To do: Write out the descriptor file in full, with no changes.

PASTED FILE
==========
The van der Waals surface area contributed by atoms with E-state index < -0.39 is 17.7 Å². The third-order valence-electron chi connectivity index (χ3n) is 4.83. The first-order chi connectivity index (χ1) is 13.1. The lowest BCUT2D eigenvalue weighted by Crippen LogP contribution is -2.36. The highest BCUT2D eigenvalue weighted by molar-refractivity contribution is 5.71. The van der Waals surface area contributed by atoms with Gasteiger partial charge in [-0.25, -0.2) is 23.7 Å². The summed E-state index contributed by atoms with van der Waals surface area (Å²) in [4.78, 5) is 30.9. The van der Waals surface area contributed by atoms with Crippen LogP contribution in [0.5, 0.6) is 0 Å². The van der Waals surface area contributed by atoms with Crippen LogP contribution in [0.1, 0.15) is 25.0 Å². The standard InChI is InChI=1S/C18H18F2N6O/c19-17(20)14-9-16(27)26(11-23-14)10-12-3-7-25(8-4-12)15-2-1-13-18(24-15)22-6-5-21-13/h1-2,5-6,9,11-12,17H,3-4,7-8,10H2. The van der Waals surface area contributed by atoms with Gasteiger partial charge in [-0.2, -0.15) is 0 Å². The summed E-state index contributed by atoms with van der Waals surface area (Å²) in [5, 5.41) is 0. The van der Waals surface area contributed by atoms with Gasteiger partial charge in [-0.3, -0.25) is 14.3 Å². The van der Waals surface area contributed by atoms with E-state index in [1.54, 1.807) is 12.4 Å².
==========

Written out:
The van der Waals surface area contributed by atoms with E-state index < -0.39 is 17.7 Å². The third-order valence-electron chi connectivity index (χ3n) is 4.83. The first-order chi connectivity index (χ1) is 13.1. The lowest BCUT2D eigenvalue weighted by Crippen LogP contribution is -2.36. The highest BCUT2D eigenvalue weighted by molar-refractivity contribution is 5.71. The van der Waals surface area contributed by atoms with Gasteiger partial charge in [-0.25, -0.2) is 23.7 Å². The summed E-state index contributed by atoms with van der Waals surface area (Å²) in [4.78, 5) is 30.9. The van der Waals surface area contributed by atoms with Crippen LogP contribution in [0.5, 0.6) is 0 Å². The van der Waals surface area contributed by atoms with Crippen LogP contribution in [0.1, 0.15) is 25.0 Å². The standard InChI is InChI=1S/C18H18F2N6O/c19-17(20)14-9-16(27)26(11-23-14)10-12-3-7-25(8-4-12)15-2-1-13-18(24-15)22-6-5-21-13/h1-2,5-6,9,11-12,17H,3-4,7-8,10H2. The van der Waals surface area contributed by atoms with Gasteiger partial charge in [-0.2, -0.15) is 0 Å². The summed E-state index contributed by atoms with van der Waals surface area (Å²) in [5, 5.41) is 0. The van der Waals surface area contributed by atoms with Gasteiger partial charge in [-0.3, -0.25) is 14.3 Å². The van der Waals surface area contributed by atoms with E-state index in [1.54, 1.807) is 12.4 Å².